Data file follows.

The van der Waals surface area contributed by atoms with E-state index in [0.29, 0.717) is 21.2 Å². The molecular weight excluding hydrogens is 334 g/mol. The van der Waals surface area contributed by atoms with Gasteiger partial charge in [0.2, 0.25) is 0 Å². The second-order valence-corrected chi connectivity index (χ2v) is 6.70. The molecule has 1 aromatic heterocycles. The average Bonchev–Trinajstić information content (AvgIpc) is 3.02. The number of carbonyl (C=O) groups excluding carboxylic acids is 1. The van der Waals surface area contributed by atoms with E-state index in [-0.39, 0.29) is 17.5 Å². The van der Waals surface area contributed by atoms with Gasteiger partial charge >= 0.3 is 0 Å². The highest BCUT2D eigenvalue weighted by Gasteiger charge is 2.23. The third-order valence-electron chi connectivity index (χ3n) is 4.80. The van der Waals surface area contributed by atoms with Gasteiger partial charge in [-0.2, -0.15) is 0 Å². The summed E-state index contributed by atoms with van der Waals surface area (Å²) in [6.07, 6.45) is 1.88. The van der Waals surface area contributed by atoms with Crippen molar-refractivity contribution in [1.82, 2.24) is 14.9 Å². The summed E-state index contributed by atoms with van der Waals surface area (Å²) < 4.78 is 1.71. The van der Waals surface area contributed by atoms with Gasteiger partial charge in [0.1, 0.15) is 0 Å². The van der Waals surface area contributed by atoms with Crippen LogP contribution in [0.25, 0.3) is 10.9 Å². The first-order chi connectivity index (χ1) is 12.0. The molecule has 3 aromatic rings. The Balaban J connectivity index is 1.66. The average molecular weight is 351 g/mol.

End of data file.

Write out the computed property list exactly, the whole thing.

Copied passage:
The van der Waals surface area contributed by atoms with E-state index in [0.29, 0.717) is 21.2 Å². The molecular weight excluding hydrogens is 334 g/mol. The van der Waals surface area contributed by atoms with Gasteiger partial charge in [0.2, 0.25) is 0 Å². The second-order valence-corrected chi connectivity index (χ2v) is 6.70. The molecule has 1 aromatic heterocycles. The average Bonchev–Trinajstić information content (AvgIpc) is 3.02. The number of carbonyl (C=O) groups excluding carboxylic acids is 1. The van der Waals surface area contributed by atoms with E-state index in [-0.39, 0.29) is 17.5 Å². The van der Waals surface area contributed by atoms with Gasteiger partial charge >= 0.3 is 0 Å². The highest BCUT2D eigenvalue weighted by Gasteiger charge is 2.23. The third-order valence-electron chi connectivity index (χ3n) is 4.80. The van der Waals surface area contributed by atoms with Gasteiger partial charge in [-0.2, -0.15) is 0 Å². The summed E-state index contributed by atoms with van der Waals surface area (Å²) in [6.07, 6.45) is 1.88. The van der Waals surface area contributed by atoms with Crippen molar-refractivity contribution in [1.82, 2.24) is 14.9 Å². The summed E-state index contributed by atoms with van der Waals surface area (Å²) < 4.78 is 1.71. The van der Waals surface area contributed by atoms with Gasteiger partial charge in [0.1, 0.15) is 0 Å². The van der Waals surface area contributed by atoms with Crippen LogP contribution in [0.25, 0.3) is 10.9 Å². The first-order chi connectivity index (χ1) is 12.0. The molecule has 3 aromatic rings. The Balaban J connectivity index is 1.66. The average molecular weight is 351 g/mol.